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GMAT写作范文(1)

编辑:Yan发布时间:2011年9月19日 留言(0)

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  1. 
  The extent to which the broadcast media should be censored for offensive language and behavior involves a conflict between our right of free speech and the duty of the government to protect its citizenry from potential harm. In my view, our societal interest in preventing the harm that exposure to obscenity produces takes precedence over the rights of individuals to broadcast this type of content.(来源:学网)

  First of all, I believe that exposure to obscene and offensive language and behavior does indeed cause similar behavior on the part of those who are exposed to it. Although we may not have conclusive scientific evidence of a cause-effect relationship, ample anecdotal evidence establishes a significant correlation. Moreover, both common sense and our experiences with children inform us that people tend to mimic the language and behavior they are exposed to.

  Secondly, I believe that obscene and offensive behavior is indeed harmful to a society. The harm it produces is, in my view, both palpable and profound. For the individual, it has a debasing impact on vital human relationships; for the society, it promotes a tendency toward immoral and antisocial behavior. Both outcomes, in turn, tear apart the social fabric that holds a society together.

  Those who advocate unbridled individual expression might point out that the right of free speech is intrinsic to a democracy and necessary to its survival. Even so, this right is not absolute, nor is it the most critical element. In my assessment, the interests served by restricting obscenity in broadcast media are, on balance, more crucial to the survival of a society. Advocates of free expression might also point out difficulties in defining "obscene" or "offensive" language or behavior. But in my view, however difficult it may be to agree on standards, the effort is worthwhile.

  In sum, it is in our best interest as a society for the government to censor broadcast media for obscene and offensive language and behavior. Exposure to such media content tends to harm society and its citizenry in ways that are worth preventing, even in light of the resulting infringement of our right of free expression.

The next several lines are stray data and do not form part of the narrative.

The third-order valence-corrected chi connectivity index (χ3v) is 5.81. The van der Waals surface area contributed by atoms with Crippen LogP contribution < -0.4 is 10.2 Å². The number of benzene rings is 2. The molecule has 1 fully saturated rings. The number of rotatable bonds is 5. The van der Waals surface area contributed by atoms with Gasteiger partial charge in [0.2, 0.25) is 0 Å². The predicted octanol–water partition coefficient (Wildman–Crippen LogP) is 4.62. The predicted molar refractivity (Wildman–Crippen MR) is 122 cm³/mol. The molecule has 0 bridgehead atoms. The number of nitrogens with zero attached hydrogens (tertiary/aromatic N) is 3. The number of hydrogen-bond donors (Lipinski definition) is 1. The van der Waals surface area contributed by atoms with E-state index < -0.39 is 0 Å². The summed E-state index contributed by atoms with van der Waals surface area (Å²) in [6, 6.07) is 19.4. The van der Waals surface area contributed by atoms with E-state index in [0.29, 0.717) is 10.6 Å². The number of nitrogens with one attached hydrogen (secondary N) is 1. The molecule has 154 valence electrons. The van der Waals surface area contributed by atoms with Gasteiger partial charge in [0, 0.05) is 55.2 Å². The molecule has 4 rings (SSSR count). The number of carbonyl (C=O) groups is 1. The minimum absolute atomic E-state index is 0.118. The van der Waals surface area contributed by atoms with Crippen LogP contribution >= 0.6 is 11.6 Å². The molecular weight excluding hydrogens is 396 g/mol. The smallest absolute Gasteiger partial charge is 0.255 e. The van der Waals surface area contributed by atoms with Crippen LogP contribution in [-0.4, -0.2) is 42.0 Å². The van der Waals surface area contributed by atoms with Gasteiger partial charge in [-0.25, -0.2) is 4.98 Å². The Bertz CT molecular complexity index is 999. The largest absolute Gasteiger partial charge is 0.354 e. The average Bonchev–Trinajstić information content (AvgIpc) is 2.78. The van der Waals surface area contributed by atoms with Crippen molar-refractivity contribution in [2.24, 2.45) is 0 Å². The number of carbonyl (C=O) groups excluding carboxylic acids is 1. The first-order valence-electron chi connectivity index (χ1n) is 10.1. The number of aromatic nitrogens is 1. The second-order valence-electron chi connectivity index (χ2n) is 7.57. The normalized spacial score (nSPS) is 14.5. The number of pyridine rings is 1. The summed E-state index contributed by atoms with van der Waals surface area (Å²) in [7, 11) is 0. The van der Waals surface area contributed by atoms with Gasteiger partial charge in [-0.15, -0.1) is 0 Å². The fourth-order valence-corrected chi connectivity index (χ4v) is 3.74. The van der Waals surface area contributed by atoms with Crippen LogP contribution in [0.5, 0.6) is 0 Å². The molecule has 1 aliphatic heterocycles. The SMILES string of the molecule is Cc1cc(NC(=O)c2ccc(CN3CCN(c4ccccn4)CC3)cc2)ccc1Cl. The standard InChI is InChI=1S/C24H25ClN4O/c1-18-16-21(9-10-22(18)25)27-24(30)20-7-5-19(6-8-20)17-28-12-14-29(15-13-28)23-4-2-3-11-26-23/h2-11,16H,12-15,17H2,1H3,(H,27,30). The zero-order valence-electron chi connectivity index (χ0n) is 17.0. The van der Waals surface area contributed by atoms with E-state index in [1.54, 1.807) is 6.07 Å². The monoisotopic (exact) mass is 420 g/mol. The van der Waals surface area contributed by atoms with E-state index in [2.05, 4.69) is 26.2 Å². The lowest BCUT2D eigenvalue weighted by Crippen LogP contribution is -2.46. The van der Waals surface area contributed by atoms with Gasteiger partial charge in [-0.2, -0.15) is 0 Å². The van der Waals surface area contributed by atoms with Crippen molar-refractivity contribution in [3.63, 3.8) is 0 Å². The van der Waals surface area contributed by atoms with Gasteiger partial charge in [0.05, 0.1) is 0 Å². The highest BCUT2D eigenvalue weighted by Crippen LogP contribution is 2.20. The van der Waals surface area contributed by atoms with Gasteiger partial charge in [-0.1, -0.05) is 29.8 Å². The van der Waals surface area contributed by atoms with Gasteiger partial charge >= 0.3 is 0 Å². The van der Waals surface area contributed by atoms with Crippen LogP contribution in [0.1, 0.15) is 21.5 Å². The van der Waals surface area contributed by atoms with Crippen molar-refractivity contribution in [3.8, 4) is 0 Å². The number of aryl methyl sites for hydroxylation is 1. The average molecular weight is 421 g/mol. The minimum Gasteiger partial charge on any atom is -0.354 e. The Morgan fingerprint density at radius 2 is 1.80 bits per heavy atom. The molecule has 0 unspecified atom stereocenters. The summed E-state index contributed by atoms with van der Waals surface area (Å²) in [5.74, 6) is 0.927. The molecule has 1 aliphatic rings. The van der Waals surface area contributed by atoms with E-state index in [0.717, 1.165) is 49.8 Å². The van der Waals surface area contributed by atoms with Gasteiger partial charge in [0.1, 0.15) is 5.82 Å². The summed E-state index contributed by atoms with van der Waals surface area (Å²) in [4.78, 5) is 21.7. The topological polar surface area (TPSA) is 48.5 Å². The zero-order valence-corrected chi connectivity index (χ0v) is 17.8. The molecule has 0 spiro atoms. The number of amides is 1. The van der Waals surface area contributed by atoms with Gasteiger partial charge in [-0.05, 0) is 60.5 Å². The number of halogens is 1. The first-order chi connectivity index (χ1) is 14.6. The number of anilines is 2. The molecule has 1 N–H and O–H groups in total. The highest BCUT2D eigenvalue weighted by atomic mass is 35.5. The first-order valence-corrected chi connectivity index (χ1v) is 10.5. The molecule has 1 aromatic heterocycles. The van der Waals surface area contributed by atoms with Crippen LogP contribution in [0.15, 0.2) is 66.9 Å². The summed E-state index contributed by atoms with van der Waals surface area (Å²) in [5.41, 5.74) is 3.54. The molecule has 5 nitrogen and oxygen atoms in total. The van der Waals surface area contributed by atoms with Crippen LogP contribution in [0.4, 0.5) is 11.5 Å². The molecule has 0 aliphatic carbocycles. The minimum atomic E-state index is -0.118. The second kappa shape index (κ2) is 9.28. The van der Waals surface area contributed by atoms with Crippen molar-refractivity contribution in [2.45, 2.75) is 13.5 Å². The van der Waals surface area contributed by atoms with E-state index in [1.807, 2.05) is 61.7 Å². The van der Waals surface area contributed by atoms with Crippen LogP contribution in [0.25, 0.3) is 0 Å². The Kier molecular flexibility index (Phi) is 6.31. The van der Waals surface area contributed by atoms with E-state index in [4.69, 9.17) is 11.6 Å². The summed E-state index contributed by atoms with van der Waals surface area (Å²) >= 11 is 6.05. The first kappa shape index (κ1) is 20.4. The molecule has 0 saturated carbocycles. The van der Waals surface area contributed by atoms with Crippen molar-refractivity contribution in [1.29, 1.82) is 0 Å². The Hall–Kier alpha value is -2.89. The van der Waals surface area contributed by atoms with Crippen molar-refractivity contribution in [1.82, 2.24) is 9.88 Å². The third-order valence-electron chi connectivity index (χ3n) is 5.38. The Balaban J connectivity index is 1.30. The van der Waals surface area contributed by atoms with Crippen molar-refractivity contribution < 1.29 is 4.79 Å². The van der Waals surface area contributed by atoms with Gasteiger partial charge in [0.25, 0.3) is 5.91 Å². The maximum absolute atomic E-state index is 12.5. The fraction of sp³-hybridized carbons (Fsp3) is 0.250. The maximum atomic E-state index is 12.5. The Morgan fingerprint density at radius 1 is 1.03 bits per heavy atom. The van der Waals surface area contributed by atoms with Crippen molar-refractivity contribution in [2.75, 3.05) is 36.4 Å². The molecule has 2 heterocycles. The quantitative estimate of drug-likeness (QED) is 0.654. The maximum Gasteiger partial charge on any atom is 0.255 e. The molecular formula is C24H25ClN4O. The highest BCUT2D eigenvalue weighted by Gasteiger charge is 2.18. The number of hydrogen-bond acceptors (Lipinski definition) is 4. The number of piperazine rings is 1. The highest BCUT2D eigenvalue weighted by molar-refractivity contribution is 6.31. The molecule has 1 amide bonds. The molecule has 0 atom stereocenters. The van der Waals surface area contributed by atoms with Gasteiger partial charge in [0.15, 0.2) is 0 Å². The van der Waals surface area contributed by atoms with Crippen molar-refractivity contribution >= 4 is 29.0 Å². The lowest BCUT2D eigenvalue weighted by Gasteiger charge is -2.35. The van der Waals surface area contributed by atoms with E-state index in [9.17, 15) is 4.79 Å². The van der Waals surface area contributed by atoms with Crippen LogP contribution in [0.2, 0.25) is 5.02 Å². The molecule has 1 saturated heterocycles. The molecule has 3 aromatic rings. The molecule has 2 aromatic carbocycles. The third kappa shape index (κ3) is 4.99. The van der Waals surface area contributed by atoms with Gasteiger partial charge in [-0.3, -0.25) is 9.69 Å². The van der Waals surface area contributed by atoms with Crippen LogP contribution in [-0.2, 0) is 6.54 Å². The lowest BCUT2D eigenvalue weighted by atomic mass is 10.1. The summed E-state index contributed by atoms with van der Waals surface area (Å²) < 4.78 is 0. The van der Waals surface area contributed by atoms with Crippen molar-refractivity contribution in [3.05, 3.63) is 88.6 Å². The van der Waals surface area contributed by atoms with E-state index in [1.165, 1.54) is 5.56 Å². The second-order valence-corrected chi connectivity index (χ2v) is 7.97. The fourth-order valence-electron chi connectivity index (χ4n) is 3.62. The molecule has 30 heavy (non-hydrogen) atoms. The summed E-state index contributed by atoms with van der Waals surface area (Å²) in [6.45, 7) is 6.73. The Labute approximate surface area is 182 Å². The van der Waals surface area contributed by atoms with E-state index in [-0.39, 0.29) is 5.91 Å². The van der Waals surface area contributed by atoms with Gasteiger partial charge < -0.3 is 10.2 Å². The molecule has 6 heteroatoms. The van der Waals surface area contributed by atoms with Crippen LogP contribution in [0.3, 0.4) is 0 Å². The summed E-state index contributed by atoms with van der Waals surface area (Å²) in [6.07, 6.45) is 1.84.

Another reason why an international effort is required is that other problems of an international nature have also required global cooperation. For example, has each nation independently recognized the folly of nuclear weapons proliferation and voluntarily disarmed? No: only by way of an international effort, based largely on coercion of strong leaders against detractors, along with an appeal to self-interest, have we made some progress. By the same token, efforts of individual nations to thwart international drug trafficking have proven largely futile, because efforts have not been internationally based. Similarly, the problem of energy conservation transcends national borders in that either all nations must cooperate, or all will ultimately suffer.

 

  In conclusion, nations are made up of individuals who, when left unconstrained, tend to act in their own self-interest and with short-term motives. In light of how we have dealt, or not dealt, with other global problems, it appears that an international effort is needed to ensure the preservation of natural resources for future generations.

  2. 
  The speaker asserts that an international effort is needed to preserve the world's energy resources for future generations. While individual nations, like people, are at times willing to make voluntary sacrifices for the benefit of others, my view is that international coordination is nevertheless necessary in light of the strong propensity of nations to act selfishly, and because the problem is international in scope.
  
  The main reason why an international effort is necessary is that, left to their own devices, individual nations, like people, will act according to their short-term motives and self-interest. The mere existence of military weapons indicates that self-interest and national survival are every nation's prime drivers. And excessive consumption by industrialized nations of natural resources they know to be finite, when alternatives are at hand demonstrates that self-interest and short-sightedness extend to the use of energy resources as well. Furthermore, nations, like people, tend to rationalize their own self-serving policies and actions. Emerging nations might argue, for example, that they should be exempt from energy conservation because it is the industrialized nations who can better afford to make sacrifices and who use more resources in the first place.

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